Congress Moves to Demand Airline Fee Transparency

by Richard D’Ambrosio
Congress Moves to Demand Airline Fee Transparency

Photo: Shutterstock.com


Congress has rejoined the battle for airfare transparency this year, inserting language in the current Omnibus Appropriations Act that requests the Department of Transportation (DOT) requires airlines to provide clear and accurate pricing information.

In a statement, the American Society of Travel Agents (ASTA) said the language directs the DOT to work with the “industry, consumers, and other stakeholders” to establish guidelines for the airlines and any “for-profit seller of commercial air transportation” to ensure that fares and fees be clearly displayed everywhere.

This includes, “full ticketing charges, including but not limited to, seat price, any additional fees the consumer will pay per piece of baggage or per seat upgrade, and optional flight insurance costs.”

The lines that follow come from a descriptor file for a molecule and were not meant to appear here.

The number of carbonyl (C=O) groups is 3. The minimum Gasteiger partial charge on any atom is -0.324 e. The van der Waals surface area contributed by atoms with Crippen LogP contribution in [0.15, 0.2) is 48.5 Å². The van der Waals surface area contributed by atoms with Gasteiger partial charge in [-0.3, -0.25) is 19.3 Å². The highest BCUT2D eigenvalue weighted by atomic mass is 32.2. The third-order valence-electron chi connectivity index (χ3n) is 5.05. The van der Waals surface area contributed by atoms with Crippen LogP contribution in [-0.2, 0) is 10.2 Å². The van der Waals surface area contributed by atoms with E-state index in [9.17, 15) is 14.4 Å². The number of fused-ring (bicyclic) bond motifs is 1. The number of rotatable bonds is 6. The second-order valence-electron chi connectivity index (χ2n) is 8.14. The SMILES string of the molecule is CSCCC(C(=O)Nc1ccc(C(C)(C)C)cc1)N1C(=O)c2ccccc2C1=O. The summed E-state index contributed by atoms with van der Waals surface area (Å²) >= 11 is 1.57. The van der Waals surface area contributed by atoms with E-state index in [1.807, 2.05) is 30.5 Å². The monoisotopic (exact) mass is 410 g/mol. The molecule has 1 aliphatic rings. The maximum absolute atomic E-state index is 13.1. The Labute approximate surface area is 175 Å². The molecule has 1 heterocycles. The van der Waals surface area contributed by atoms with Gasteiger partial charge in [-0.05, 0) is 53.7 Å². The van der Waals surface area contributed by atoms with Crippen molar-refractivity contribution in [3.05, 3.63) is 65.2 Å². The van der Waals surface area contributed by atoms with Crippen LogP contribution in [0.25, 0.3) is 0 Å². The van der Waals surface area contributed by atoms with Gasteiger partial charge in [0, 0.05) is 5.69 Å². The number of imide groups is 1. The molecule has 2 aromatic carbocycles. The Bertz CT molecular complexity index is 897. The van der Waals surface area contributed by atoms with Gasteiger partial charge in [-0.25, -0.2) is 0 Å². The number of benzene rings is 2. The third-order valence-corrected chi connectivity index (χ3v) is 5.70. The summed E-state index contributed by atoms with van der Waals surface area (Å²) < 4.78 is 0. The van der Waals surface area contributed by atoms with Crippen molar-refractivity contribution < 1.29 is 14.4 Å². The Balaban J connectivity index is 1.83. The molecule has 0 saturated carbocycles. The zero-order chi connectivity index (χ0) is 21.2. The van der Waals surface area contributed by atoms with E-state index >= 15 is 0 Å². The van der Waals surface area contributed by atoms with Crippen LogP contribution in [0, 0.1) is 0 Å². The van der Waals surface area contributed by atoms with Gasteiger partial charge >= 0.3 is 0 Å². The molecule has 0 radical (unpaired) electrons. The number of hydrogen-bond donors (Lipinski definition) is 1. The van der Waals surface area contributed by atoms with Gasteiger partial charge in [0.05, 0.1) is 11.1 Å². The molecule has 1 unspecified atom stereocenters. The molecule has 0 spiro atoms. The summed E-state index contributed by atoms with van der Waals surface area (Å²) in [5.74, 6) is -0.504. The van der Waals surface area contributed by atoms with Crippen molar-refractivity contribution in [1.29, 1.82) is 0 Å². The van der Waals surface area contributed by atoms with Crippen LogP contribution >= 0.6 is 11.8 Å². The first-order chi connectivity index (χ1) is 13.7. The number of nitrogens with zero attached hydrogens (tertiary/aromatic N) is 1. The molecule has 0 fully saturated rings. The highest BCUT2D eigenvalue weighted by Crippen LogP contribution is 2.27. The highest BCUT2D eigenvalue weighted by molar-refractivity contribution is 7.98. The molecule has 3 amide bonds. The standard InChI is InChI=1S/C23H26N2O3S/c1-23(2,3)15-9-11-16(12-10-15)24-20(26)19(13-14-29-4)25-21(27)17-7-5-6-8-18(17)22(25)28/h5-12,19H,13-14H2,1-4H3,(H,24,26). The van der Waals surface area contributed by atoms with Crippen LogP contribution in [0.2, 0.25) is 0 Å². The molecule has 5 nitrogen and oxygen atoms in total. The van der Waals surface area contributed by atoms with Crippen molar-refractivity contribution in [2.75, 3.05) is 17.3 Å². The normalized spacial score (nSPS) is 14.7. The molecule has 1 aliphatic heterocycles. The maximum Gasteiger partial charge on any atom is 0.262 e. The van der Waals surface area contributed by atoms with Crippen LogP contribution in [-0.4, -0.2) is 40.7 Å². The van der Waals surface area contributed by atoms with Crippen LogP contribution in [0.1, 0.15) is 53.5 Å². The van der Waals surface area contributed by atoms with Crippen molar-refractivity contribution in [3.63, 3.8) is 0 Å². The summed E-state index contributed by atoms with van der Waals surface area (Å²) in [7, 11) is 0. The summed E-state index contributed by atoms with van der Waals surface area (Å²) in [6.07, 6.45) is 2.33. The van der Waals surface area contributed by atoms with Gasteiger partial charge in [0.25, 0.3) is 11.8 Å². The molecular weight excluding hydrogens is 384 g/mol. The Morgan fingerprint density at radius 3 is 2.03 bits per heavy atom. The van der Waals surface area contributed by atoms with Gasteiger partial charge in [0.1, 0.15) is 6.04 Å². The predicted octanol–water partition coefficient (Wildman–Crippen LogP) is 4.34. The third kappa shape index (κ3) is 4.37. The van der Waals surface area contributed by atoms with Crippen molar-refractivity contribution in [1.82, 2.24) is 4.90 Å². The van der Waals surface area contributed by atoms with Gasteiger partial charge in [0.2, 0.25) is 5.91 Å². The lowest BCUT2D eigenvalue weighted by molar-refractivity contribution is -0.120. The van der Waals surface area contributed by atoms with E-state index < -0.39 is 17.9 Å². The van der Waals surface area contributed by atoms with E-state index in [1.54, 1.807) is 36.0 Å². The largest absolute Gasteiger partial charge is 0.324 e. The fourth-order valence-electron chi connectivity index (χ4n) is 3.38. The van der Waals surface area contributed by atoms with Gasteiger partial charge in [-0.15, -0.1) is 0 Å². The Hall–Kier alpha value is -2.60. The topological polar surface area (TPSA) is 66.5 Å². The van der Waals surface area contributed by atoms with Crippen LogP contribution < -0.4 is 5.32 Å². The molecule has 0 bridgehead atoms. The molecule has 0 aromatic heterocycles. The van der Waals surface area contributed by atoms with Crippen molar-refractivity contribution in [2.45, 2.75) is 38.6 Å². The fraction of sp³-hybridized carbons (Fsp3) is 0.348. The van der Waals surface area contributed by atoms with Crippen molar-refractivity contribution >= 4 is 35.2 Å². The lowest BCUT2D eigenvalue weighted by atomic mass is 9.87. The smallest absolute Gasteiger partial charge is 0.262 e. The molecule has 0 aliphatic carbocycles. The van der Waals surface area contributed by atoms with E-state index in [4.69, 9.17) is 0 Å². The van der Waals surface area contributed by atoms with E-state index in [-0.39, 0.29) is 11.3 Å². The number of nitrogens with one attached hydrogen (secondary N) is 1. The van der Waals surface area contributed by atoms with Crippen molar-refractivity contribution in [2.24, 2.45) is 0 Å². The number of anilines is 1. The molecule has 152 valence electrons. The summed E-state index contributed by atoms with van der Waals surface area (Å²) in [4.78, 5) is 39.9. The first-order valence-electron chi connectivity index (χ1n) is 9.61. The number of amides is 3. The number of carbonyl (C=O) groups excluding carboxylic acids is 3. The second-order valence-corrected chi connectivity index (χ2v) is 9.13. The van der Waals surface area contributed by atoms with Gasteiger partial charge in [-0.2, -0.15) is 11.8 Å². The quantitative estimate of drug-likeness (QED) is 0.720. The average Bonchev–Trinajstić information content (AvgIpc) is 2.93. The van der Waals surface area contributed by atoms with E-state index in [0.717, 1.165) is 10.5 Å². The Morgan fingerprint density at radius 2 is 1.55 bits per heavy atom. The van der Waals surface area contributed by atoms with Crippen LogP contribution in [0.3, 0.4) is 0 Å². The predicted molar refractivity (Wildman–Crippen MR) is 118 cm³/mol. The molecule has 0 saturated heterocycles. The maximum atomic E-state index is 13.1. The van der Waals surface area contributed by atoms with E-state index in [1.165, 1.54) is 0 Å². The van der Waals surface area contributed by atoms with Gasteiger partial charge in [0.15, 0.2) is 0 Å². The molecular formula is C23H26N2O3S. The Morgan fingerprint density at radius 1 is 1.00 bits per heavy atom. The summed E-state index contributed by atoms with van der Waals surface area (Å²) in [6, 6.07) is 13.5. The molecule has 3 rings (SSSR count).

“As a result, all the charges should be clear to the consumer, at the time of the initial search, and the anticipated total charges fully disclosed. The Secretary is directed to provide a report to the House and Senate Committees on Appropriations on the progress being made to establish these guidelines within 180 days of enactment of this Act,” ASTA said the language read.

Under the current Administration, the DOT in December 2017 withdrew a proposed rulemaking on fee transparency, leaving many consumer advocates concerned as the true cost of air travel can be hard for consumers to discern while shopping online.

“We applaud Congress’ call for DOT to act on ancillary fee transparency,” said Eben Peck, ASTA executive vice president, advocacy. He said that while the language is “a far cry from the full transparency” ASTA has been pressing for since 2011, “the Department’s 2017 proposal requiring that consumers be notified of airline bag fees at all points of sale – including through travel agents – was a step in the right direction.”